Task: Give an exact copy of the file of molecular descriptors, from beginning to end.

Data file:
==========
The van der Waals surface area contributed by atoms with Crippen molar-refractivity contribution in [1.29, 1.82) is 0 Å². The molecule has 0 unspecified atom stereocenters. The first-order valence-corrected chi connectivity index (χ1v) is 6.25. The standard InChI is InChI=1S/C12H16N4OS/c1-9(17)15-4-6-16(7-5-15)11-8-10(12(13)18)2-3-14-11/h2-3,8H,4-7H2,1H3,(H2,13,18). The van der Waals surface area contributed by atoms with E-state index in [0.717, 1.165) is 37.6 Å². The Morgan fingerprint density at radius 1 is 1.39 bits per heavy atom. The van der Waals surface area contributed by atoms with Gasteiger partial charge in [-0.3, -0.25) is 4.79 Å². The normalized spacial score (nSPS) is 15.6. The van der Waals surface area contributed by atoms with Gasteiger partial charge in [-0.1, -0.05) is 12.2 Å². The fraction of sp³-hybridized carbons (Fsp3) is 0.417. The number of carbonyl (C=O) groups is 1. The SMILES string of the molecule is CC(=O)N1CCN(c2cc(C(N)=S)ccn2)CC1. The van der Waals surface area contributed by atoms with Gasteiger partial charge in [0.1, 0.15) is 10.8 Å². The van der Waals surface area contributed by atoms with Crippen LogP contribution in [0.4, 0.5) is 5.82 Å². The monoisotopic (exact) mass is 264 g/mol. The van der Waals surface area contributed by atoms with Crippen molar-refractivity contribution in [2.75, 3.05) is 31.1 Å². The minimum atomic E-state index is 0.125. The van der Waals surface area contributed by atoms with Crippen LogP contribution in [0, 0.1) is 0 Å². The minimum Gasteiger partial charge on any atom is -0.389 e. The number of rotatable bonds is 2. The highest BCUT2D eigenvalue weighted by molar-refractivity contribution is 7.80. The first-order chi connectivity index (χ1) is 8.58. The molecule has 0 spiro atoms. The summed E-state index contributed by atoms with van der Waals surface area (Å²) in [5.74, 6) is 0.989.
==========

The van der Waals surface area contributed by atoms with Crippen molar-refractivity contribution in [1.29, 1.82) is 0 Å². The molecule has 0 unspecified atom stereocenters. The first-order valence-corrected chi connectivity index (χ1v) is 6.25. The standard InChI is InChI=1S/C12H16N4OS/c1-9(17)15-4-6-16(7-5-15)11-8-10(12(13)18)2-3-14-11/h2-3,8H,4-7H2,1H3,(H2,13,18). The van der Waals surface area contributed by atoms with E-state index in [0.717, 1.165) is 37.6 Å². The Morgan fingerprint density at radius 1 is 1.39 bits per heavy atom. The van der Waals surface area contributed by atoms with Gasteiger partial charge in [-0.3, -0.25) is 4.79 Å². The normalized spacial score (nSPS) is 15.6. The van der Waals surface area contributed by atoms with Gasteiger partial charge in [-0.1, -0.05) is 12.2 Å². The fraction of sp³-hybridized carbons (Fsp3) is 0.417. The number of carbonyl (C=O) groups is 1. The SMILES string of the molecule is CC(=O)N1CCN(c2cc(C(N)=S)ccn2)CC1. The van der Waals surface area contributed by atoms with Gasteiger partial charge in [0.1, 0.15) is 10.8 Å². The van der Waals surface area contributed by atoms with Crippen LogP contribution in [0.4, 0.5) is 5.82 Å². The monoisotopic (exact) mass is 264 g/mol. The van der Waals surface area contributed by atoms with Crippen molar-refractivity contribution in [2.75, 3.05) is 31.1 Å². The minimum atomic E-state index is 0.125. The van der Waals surface area contributed by atoms with Crippen LogP contribution in [0, 0.1) is 0 Å². The minimum Gasteiger partial charge on any atom is -0.389 e. The number of rotatable bonds is 2. The highest BCUT2D eigenvalue weighted by molar-refractivity contribution is 7.80. The first-order chi connectivity index (χ1) is 8.58. The molecule has 0 spiro atoms. The summed E-state index contributed by atoms with van der Waals surface area (Å²) in [5.74, 6) is 0.989.